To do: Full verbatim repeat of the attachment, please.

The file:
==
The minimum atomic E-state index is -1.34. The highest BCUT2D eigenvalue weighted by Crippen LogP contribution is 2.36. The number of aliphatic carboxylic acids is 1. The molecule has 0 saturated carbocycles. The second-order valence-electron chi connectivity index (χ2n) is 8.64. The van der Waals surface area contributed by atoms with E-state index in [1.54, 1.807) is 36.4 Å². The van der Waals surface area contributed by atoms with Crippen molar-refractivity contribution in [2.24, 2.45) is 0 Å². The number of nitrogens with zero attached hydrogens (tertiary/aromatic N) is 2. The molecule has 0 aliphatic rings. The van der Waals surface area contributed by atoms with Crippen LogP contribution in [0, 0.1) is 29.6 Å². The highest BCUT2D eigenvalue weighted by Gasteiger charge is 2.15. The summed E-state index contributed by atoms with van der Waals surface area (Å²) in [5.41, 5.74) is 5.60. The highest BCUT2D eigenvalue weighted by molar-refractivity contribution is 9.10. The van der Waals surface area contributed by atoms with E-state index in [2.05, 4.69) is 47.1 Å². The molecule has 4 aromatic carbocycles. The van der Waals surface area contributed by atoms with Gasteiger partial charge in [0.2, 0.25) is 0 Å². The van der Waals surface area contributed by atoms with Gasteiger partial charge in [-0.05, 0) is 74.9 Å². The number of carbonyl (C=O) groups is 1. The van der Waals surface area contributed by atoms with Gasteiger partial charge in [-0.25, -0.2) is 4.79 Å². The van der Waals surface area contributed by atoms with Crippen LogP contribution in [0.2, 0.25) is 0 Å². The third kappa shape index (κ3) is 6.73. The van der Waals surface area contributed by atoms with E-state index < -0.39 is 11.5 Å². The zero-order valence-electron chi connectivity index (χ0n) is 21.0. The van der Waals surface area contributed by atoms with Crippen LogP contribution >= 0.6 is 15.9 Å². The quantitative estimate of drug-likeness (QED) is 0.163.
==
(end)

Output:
The minimum atomic E-state index is -1.34. The highest BCUT2D eigenvalue weighted by Crippen LogP contribution is 2.36. The number of aliphatic carboxylic acids is 1. The molecule has 0 saturated carbocycles. The second-order valence-electron chi connectivity index (χ2n) is 8.64. The van der Waals surface area contributed by atoms with E-state index in [1.54, 1.807) is 36.4 Å². The van der Waals surface area contributed by atoms with Crippen molar-refractivity contribution in [2.24, 2.45) is 0 Å². The number of nitrogens with zero attached hydrogens (tertiary/aromatic N) is 2. The molecule has 0 aliphatic rings. The van der Waals surface area contributed by atoms with Crippen LogP contribution in [0, 0.1) is 29.6 Å². The highest BCUT2D eigenvalue weighted by Gasteiger charge is 2.15. The summed E-state index contributed by atoms with van der Waals surface area (Å²) in [5.41, 5.74) is 5.60. The highest BCUT2D eigenvalue weighted by molar-refractivity contribution is 9.10. The van der Waals surface area contributed by atoms with E-state index in [2.05, 4.69) is 47.1 Å². The molecule has 4 aromatic carbocycles. The van der Waals surface area contributed by atoms with Gasteiger partial charge in [0.2, 0.25) is 0 Å². The van der Waals surface area contributed by atoms with Gasteiger partial charge in [-0.05, 0) is 74.9 Å². The number of carbonyl (C=O) groups is 1. The van der Waals surface area contributed by atoms with Gasteiger partial charge in [-0.25, -0.2) is 4.79 Å². The van der Waals surface area contributed by atoms with Crippen LogP contribution in [0.2, 0.25) is 0 Å². The third kappa shape index (κ3) is 6.73. The van der Waals surface area contributed by atoms with E-state index < -0.39 is 11.5 Å². The zero-order valence-electron chi connectivity index (χ0n) is 21.0. The van der Waals surface area contributed by atoms with Crippen LogP contribution >= 0.6 is 15.9 Å². The quantitative estimate of drug-likeness (QED) is 0.163.